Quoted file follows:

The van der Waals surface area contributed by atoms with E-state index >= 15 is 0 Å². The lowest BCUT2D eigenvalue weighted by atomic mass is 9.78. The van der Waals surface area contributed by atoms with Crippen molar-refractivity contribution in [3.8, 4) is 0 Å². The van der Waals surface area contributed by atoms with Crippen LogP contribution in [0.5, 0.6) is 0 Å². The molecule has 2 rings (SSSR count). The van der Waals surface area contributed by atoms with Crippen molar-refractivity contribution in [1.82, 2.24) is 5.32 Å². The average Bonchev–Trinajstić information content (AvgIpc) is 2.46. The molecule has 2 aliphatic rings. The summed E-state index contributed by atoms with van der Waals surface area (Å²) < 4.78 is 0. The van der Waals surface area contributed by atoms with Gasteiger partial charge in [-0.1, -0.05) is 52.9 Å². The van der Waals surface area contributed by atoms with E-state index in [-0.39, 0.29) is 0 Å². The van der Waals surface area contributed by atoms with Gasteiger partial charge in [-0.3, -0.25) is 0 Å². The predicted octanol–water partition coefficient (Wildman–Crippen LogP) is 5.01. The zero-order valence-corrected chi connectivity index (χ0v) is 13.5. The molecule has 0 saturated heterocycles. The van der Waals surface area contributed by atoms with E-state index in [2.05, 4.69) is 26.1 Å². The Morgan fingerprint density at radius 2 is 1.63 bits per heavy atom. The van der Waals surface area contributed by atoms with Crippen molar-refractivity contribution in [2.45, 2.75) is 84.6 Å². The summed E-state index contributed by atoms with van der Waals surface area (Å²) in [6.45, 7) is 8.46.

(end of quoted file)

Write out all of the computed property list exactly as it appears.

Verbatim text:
The van der Waals surface area contributed by atoms with E-state index >= 15 is 0 Å². The lowest BCUT2D eigenvalue weighted by atomic mass is 9.78. The van der Waals surface area contributed by atoms with Crippen molar-refractivity contribution in [3.8, 4) is 0 Å². The van der Waals surface area contributed by atoms with Crippen LogP contribution in [0.5, 0.6) is 0 Å². The molecule has 2 rings (SSSR count). The van der Waals surface area contributed by atoms with Crippen molar-refractivity contribution in [1.82, 2.24) is 5.32 Å². The average Bonchev–Trinajstić information content (AvgIpc) is 2.46. The molecule has 2 aliphatic rings. The summed E-state index contributed by atoms with van der Waals surface area (Å²) < 4.78 is 0. The van der Waals surface area contributed by atoms with Gasteiger partial charge in [-0.1, -0.05) is 52.9 Å². The van der Waals surface area contributed by atoms with E-state index in [-0.39, 0.29) is 0 Å². The van der Waals surface area contributed by atoms with Gasteiger partial charge in [-0.3, -0.25) is 0 Å². The predicted octanol–water partition coefficient (Wildman–Crippen LogP) is 5.01. The zero-order valence-corrected chi connectivity index (χ0v) is 13.5. The molecule has 0 saturated heterocycles. The van der Waals surface area contributed by atoms with E-state index in [2.05, 4.69) is 26.1 Å². The Morgan fingerprint density at radius 2 is 1.63 bits per heavy atom. The van der Waals surface area contributed by atoms with Crippen molar-refractivity contribution in [2.45, 2.75) is 84.6 Å². The summed E-state index contributed by atoms with van der Waals surface area (Å²) in [6.45, 7) is 8.46.